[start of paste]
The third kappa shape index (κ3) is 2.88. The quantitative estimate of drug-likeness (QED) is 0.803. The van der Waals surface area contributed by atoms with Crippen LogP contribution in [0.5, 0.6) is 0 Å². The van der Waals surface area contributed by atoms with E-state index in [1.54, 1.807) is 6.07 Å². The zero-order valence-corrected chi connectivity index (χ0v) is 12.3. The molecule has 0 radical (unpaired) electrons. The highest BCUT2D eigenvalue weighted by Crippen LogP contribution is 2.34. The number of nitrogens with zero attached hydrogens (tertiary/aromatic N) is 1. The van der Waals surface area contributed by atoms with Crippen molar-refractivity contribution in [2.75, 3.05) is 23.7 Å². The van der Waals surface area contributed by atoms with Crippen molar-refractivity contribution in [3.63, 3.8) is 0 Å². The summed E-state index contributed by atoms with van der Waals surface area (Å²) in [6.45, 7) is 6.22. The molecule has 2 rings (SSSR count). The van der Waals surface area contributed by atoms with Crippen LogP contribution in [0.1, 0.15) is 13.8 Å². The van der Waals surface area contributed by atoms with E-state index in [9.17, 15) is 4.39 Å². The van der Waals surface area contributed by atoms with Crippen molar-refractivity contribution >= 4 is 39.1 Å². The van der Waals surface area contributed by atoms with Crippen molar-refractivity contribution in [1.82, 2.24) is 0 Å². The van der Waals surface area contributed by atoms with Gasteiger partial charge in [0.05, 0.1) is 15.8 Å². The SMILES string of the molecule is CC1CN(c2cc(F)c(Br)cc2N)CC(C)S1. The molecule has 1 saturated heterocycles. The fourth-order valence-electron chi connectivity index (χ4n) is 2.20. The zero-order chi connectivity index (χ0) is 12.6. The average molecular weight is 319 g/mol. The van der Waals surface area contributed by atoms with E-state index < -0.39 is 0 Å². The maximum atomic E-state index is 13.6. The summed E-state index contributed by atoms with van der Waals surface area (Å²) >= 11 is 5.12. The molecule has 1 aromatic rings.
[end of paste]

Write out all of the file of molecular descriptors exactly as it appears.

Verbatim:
The third kappa shape index (κ3) is 2.88. The quantitative estimate of drug-likeness (QED) is 0.803. The van der Waals surface area contributed by atoms with Crippen LogP contribution in [0.5, 0.6) is 0 Å². The van der Waals surface area contributed by atoms with E-state index in [1.54, 1.807) is 6.07 Å². The zero-order valence-corrected chi connectivity index (χ0v) is 12.3. The molecule has 0 radical (unpaired) electrons. The highest BCUT2D eigenvalue weighted by Crippen LogP contribution is 2.34. The number of nitrogens with zero attached hydrogens (tertiary/aromatic N) is 1. The van der Waals surface area contributed by atoms with Crippen molar-refractivity contribution in [2.75, 3.05) is 23.7 Å². The van der Waals surface area contributed by atoms with Crippen molar-refractivity contribution in [3.63, 3.8) is 0 Å². The summed E-state index contributed by atoms with van der Waals surface area (Å²) in [6.45, 7) is 6.22. The molecule has 2 rings (SSSR count). The van der Waals surface area contributed by atoms with Crippen LogP contribution in [0.1, 0.15) is 13.8 Å². The van der Waals surface area contributed by atoms with E-state index in [9.17, 15) is 4.39 Å². The van der Waals surface area contributed by atoms with Crippen molar-refractivity contribution >= 4 is 39.1 Å². The van der Waals surface area contributed by atoms with Crippen molar-refractivity contribution in [1.82, 2.24) is 0 Å². The van der Waals surface area contributed by atoms with Gasteiger partial charge in [0.05, 0.1) is 15.8 Å². The SMILES string of the molecule is CC1CN(c2cc(F)c(Br)cc2N)CC(C)S1. The molecule has 1 saturated heterocycles. The fourth-order valence-electron chi connectivity index (χ4n) is 2.20. The zero-order chi connectivity index (χ0) is 12.6. The average molecular weight is 319 g/mol. The van der Waals surface area contributed by atoms with E-state index < -0.39 is 0 Å². The maximum atomic E-state index is 13.6. The summed E-state index contributed by atoms with van der Waals surface area (Å²) >= 11 is 5.12. The molecule has 1 aromatic rings.